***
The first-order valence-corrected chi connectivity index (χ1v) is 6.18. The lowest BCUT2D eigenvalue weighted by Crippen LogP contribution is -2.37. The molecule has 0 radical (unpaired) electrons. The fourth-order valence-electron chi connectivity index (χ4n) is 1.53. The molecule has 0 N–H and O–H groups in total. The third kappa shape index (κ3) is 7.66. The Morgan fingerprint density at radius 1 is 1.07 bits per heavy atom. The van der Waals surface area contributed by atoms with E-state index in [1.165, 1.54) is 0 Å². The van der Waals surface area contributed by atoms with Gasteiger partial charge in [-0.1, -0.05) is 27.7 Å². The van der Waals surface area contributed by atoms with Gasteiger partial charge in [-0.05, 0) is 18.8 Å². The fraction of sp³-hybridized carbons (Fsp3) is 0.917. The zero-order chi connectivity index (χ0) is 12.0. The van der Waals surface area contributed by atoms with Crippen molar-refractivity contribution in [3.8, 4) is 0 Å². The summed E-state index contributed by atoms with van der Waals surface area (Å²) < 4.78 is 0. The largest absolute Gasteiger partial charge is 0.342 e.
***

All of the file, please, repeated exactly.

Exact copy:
The first-order valence-corrected chi connectivity index (χ1v) is 6.18. The lowest BCUT2D eigenvalue weighted by Crippen LogP contribution is -2.37. The molecule has 0 radical (unpaired) electrons. The fourth-order valence-electron chi connectivity index (χ4n) is 1.53. The molecule has 0 N–H and O–H groups in total. The third kappa shape index (κ3) is 7.66. The Morgan fingerprint density at radius 1 is 1.07 bits per heavy atom. The van der Waals surface area contributed by atoms with E-state index in [1.165, 1.54) is 0 Å². The van der Waals surface area contributed by atoms with Gasteiger partial charge in [-0.1, -0.05) is 27.7 Å². The van der Waals surface area contributed by atoms with Gasteiger partial charge in [-0.05, 0) is 18.8 Å². The fraction of sp³-hybridized carbons (Fsp3) is 0.917. The zero-order chi connectivity index (χ0) is 12.0. The van der Waals surface area contributed by atoms with Crippen molar-refractivity contribution in [3.8, 4) is 0 Å². The summed E-state index contributed by atoms with van der Waals surface area (Å²) < 4.78 is 0. The largest absolute Gasteiger partial charge is 0.342 e.